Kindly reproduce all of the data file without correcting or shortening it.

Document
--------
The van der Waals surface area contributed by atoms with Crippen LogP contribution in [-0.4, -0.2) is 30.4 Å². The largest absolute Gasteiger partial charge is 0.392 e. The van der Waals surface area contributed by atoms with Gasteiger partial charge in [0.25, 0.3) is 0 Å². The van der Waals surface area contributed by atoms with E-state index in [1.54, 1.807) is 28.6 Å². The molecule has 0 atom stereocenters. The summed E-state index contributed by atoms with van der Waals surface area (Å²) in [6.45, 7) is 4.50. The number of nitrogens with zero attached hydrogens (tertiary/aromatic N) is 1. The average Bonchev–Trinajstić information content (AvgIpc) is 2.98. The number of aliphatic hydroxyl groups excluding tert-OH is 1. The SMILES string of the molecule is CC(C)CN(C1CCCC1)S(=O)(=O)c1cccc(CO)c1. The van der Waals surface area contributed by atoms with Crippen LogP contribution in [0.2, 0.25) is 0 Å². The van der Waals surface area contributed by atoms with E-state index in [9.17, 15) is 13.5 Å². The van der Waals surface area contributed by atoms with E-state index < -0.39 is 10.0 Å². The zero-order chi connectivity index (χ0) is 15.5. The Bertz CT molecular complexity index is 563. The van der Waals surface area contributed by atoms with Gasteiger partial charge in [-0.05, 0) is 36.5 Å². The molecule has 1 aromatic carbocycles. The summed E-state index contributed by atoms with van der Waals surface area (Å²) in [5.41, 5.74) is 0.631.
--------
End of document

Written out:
The van der Waals surface area contributed by atoms with Crippen LogP contribution in [-0.4, -0.2) is 30.4 Å². The largest absolute Gasteiger partial charge is 0.392 e. The van der Waals surface area contributed by atoms with Gasteiger partial charge in [0.25, 0.3) is 0 Å². The van der Waals surface area contributed by atoms with E-state index in [1.54, 1.807) is 28.6 Å². The molecule has 0 atom stereocenters. The summed E-state index contributed by atoms with van der Waals surface area (Å²) in [6.45, 7) is 4.50. The number of nitrogens with zero attached hydrogens (tertiary/aromatic N) is 1. The average Bonchev–Trinajstić information content (AvgIpc) is 2.98. The number of aliphatic hydroxyl groups excluding tert-OH is 1. The SMILES string of the molecule is CC(C)CN(C1CCCC1)S(=O)(=O)c1cccc(CO)c1. The van der Waals surface area contributed by atoms with Crippen LogP contribution in [0.2, 0.25) is 0 Å². The van der Waals surface area contributed by atoms with E-state index in [9.17, 15) is 13.5 Å². The van der Waals surface area contributed by atoms with E-state index < -0.39 is 10.0 Å². The zero-order chi connectivity index (χ0) is 15.5. The Bertz CT molecular complexity index is 563. The van der Waals surface area contributed by atoms with Gasteiger partial charge in [-0.05, 0) is 36.5 Å². The molecule has 1 aromatic carbocycles. The summed E-state index contributed by atoms with van der Waals surface area (Å²) in [5.41, 5.74) is 0.631.